Up narrow wooden steps in a cosy yellow bungalow in Mumbai’s trendy district Bandra, Karthik has his second home. The design agency he started four years ago is nestled within an art gallery, False Ceiling. From here, the team at Xtrathin comes up with cuttingedge designs for diverse campaigns, ranging from environmental awareness and electronic music festivals to corporate branding and communication. We asked this out-of-the-box thinker to share his inspiration and journey with us.
How did you get into a career in design?
My father is an artist, while my brother runs an ad agency as does my sister. Initially, I was in science but I decided to take up fine art at an art college. In my third year I specialised in commercial design. I found that commercial design came easily to me – it’s basically just about communication. I did better than the others and took half the time others took so I thought I would try my hand at working. I started working part-time in my third year at an ad agency in Bangalore on campaigns such as Levis.
What was the journey like till you set up Xtrathin?
After graduating, I spent one year with an ad agency in Mumbai and then joined MTV. I handled their print media for five years. I thrived in that environment, coming up with bad jokes and fun designs. After that, I started a design and animation cell for Pixion called Zebra Works that I ran for a year and a half.
Then, I decided I was done answering to people and wanted to see what my deal with the outside world was like. When I started off, I was working as an animation director for two years. In my second year, UTV called after seeing my work. They wanted me to try out one campaign, which resulted in a retainer. It has been about four and a half years now. Apart from that, Incredible India came to us around two years ago for the Cannes film festival and Goa film bazaar. Mostly, we have been working with the entertainment industry in the urban entertainment design specialists.
What’s the process to creating your designs?
Xtrathin in a nutshell does super conceptual graphic design and other young, urban kind of work – for example, we have recently started a series of graphic novels that is a collaboration of different designers, 69. Xtrathin is a space for intense, mindblowing ideas. That’s why we have opened an art gallery adjoining the design agency; to aesthetically inspire the team to create as well as give people something new to see.
Most my work is just funny. When designing, you just have to trigger off one emotional reaction from people – not all ads can be funny. You have to find your zone and become good at it. One serious work of mine for example is ‘My Mother’s Funeral’ – this was a funeral I organised for Mother Earth dying. I was fighting with my sister who was saying that there were no serious effects of global warming. So the idea sparked on the spot. We got a tree, splashed a paint of blood on it, and mummified it. Then we hired these two actresses who were crying, “My whole life has gone… I could have changed my light bulb and you would not have died ma…” The event was a huge success and 2,500 people came for half an hour outside the Gateway of India.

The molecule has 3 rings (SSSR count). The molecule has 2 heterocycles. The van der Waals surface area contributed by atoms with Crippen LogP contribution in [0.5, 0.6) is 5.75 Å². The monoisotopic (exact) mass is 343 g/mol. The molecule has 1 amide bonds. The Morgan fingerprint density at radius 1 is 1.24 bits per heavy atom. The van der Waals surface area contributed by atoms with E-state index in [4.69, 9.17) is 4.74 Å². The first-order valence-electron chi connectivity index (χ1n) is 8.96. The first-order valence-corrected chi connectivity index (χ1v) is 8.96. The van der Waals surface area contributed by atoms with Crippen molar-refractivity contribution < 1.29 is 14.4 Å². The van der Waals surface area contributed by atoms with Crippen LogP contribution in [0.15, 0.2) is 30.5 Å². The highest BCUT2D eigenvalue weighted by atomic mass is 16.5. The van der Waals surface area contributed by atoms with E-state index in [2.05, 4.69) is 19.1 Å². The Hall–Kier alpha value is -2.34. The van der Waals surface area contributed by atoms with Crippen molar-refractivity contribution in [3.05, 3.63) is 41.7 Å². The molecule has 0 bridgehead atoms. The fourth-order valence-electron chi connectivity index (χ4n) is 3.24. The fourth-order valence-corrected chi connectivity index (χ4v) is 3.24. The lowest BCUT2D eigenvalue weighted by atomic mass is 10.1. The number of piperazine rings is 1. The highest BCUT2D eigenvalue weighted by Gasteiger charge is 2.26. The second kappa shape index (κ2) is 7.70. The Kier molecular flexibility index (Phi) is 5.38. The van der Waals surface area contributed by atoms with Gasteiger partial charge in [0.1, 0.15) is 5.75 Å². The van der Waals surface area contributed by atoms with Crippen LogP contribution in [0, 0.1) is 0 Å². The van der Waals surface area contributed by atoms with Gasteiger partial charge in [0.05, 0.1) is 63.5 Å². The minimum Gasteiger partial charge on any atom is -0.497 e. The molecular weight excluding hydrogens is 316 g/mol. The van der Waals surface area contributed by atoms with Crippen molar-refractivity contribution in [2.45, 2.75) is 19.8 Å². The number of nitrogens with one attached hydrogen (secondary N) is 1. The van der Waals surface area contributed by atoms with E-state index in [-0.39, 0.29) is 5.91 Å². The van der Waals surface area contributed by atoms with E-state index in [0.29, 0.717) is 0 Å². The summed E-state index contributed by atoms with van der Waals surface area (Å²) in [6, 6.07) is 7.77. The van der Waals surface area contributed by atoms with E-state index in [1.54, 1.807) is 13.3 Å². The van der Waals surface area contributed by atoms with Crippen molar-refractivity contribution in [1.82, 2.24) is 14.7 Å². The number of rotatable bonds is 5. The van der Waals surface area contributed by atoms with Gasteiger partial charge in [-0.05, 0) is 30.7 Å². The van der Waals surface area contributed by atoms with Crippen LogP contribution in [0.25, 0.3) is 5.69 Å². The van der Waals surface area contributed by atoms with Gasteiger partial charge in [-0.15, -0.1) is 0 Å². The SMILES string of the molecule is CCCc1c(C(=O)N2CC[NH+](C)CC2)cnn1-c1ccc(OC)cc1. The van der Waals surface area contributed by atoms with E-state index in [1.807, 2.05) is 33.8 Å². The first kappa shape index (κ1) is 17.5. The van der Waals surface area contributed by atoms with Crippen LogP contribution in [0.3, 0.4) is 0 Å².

Communication is the most important part of advertising. It’s about catching the person at the right point. For example, people got angry when they first read the ‘Your mother will die,’ sentence; but then they read Mother Nature in small print. That’s the thing – we are instigating some new emotion in people.
What are some common challenges faced by you?
Sometimes egos come into play, but if you are good talker, you can get out of
it. I like my job but I also make my job look very easy. It’s only rocket science if you make it so. A lot of designers talk so much, but they are only talking about the process. Also, keep in mind that design is a very subjective thing. People will not like your designs based on very individual, subjective reasons.
What’s your advice to people starting off in this field?
My advice to young people is just to do good work– good work gets noticed. The problem is that some people are just counting money now. They want to know how much before knowing about the project or the company. It’s great to be with people who are passionate about their work, who don’t even mind putting their own money into it.
Also, don’t waste time hanging out at lift-sides and thinking of the best idea for hours, posing as an ‘artist’. The best ideas just come to you. If you roughly know what you want to get, it is much easier to design. The concept, the one-line-brief from the client is also important. Your style follows the concept and helps build the concept. You can’t, of course, go grungy on P&G. So you have to know what you are working for.
You have to crack your base formula; like contrast work, or by showing a contradictory picture. If you are listening to the right music, then you are dancing away.
Volume 1 Issue 12